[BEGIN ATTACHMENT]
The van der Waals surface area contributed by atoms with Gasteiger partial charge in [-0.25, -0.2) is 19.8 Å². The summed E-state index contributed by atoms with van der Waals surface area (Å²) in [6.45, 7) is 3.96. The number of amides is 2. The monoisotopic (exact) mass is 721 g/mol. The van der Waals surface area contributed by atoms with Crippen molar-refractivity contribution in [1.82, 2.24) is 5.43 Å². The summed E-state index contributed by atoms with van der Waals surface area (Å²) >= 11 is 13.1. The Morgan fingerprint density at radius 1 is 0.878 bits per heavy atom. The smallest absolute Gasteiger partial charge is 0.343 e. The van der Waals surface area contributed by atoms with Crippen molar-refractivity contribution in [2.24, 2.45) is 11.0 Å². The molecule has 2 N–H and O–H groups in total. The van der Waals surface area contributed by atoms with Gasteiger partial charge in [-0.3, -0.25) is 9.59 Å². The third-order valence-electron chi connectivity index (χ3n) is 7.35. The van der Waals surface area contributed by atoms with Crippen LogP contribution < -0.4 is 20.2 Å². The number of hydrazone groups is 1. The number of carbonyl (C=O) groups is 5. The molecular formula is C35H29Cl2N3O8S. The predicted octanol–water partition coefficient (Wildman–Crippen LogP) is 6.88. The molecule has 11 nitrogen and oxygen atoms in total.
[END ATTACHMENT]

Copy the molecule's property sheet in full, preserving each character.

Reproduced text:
The van der Waals surface area contributed by atoms with Gasteiger partial charge in [-0.25, -0.2) is 19.8 Å². The summed E-state index contributed by atoms with van der Waals surface area (Å²) in [6.45, 7) is 3.96. The number of amides is 2. The monoisotopic (exact) mass is 721 g/mol. The van der Waals surface area contributed by atoms with Crippen molar-refractivity contribution in [1.82, 2.24) is 5.43 Å². The summed E-state index contributed by atoms with van der Waals surface area (Å²) >= 11 is 13.1. The Morgan fingerprint density at radius 1 is 0.878 bits per heavy atom. The smallest absolute Gasteiger partial charge is 0.343 e. The van der Waals surface area contributed by atoms with Crippen molar-refractivity contribution in [2.24, 2.45) is 11.0 Å². The molecule has 2 N–H and O–H groups in total. The van der Waals surface area contributed by atoms with Gasteiger partial charge in [-0.3, -0.25) is 9.59 Å². The third-order valence-electron chi connectivity index (χ3n) is 7.35. The van der Waals surface area contributed by atoms with Crippen LogP contribution < -0.4 is 20.2 Å². The number of hydrazone groups is 1. The number of carbonyl (C=O) groups is 5. The molecular formula is C35H29Cl2N3O8S. The predicted octanol–water partition coefficient (Wildman–Crippen LogP) is 6.88. The molecule has 11 nitrogen and oxygen atoms in total.